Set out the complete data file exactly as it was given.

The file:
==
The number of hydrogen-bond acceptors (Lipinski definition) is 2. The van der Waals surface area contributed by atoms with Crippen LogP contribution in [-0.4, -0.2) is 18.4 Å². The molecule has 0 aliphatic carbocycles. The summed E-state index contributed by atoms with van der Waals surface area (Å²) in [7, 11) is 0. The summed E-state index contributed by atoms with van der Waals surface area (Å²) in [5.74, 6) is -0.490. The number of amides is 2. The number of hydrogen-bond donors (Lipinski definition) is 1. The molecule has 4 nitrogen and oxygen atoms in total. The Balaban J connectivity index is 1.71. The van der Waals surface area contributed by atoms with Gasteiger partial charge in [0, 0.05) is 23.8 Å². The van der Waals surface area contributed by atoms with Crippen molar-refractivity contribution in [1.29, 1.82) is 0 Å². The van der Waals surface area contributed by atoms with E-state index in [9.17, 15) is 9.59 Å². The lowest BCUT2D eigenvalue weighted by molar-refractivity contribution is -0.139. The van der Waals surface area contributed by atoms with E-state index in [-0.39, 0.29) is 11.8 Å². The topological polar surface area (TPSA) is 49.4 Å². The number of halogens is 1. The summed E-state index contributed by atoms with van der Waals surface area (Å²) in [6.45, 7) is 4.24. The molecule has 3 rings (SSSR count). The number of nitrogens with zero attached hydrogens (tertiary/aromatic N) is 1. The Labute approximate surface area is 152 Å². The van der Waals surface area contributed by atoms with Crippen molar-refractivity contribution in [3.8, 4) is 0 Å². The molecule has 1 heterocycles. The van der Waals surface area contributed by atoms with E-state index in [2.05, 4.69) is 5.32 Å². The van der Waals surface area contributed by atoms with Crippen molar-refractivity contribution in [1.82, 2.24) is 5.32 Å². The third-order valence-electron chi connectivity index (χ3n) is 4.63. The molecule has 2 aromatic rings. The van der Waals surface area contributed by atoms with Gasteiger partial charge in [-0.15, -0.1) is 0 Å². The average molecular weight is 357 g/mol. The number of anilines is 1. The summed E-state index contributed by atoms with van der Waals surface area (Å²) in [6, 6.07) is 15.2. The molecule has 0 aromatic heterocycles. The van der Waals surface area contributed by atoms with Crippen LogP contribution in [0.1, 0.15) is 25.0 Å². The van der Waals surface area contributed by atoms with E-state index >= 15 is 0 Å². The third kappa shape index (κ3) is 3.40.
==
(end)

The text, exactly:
The number of hydrogen-bond acceptors (Lipinski definition) is 2. The van der Waals surface area contributed by atoms with Crippen LogP contribution in [-0.4, -0.2) is 18.4 Å². The molecule has 0 aliphatic carbocycles. The summed E-state index contributed by atoms with van der Waals surface area (Å²) in [7, 11) is 0. The summed E-state index contributed by atoms with van der Waals surface area (Å²) in [5.74, 6) is -0.490. The number of amides is 2. The number of hydrogen-bond donors (Lipinski definition) is 1. The molecule has 4 nitrogen and oxygen atoms in total. The Balaban J connectivity index is 1.71. The van der Waals surface area contributed by atoms with Gasteiger partial charge in [0, 0.05) is 23.8 Å². The van der Waals surface area contributed by atoms with Crippen molar-refractivity contribution in [1.29, 1.82) is 0 Å². The van der Waals surface area contributed by atoms with E-state index in [9.17, 15) is 9.59 Å². The lowest BCUT2D eigenvalue weighted by molar-refractivity contribution is -0.139. The van der Waals surface area contributed by atoms with E-state index in [-0.39, 0.29) is 11.8 Å². The topological polar surface area (TPSA) is 49.4 Å². The number of halogens is 1. The summed E-state index contributed by atoms with van der Waals surface area (Å²) in [6.45, 7) is 4.24. The molecule has 3 rings (SSSR count). The number of nitrogens with zero attached hydrogens (tertiary/aromatic N) is 1. The Labute approximate surface area is 152 Å². The van der Waals surface area contributed by atoms with Crippen molar-refractivity contribution in [3.8, 4) is 0 Å². The molecule has 1 heterocycles. The van der Waals surface area contributed by atoms with E-state index in [2.05, 4.69) is 5.32 Å². The van der Waals surface area contributed by atoms with Crippen molar-refractivity contribution in [1.82, 2.24) is 5.32 Å². The third-order valence-electron chi connectivity index (χ3n) is 4.63. The molecule has 2 aromatic rings. The van der Waals surface area contributed by atoms with Gasteiger partial charge in [-0.15, -0.1) is 0 Å². The average molecular weight is 357 g/mol. The number of anilines is 1. The summed E-state index contributed by atoms with van der Waals surface area (Å²) in [6, 6.07) is 15.2. The molecule has 0 aromatic heterocycles. The van der Waals surface area contributed by atoms with Crippen LogP contribution in [0.1, 0.15) is 25.0 Å². The van der Waals surface area contributed by atoms with E-state index >= 15 is 0 Å². The third kappa shape index (κ3) is 3.40.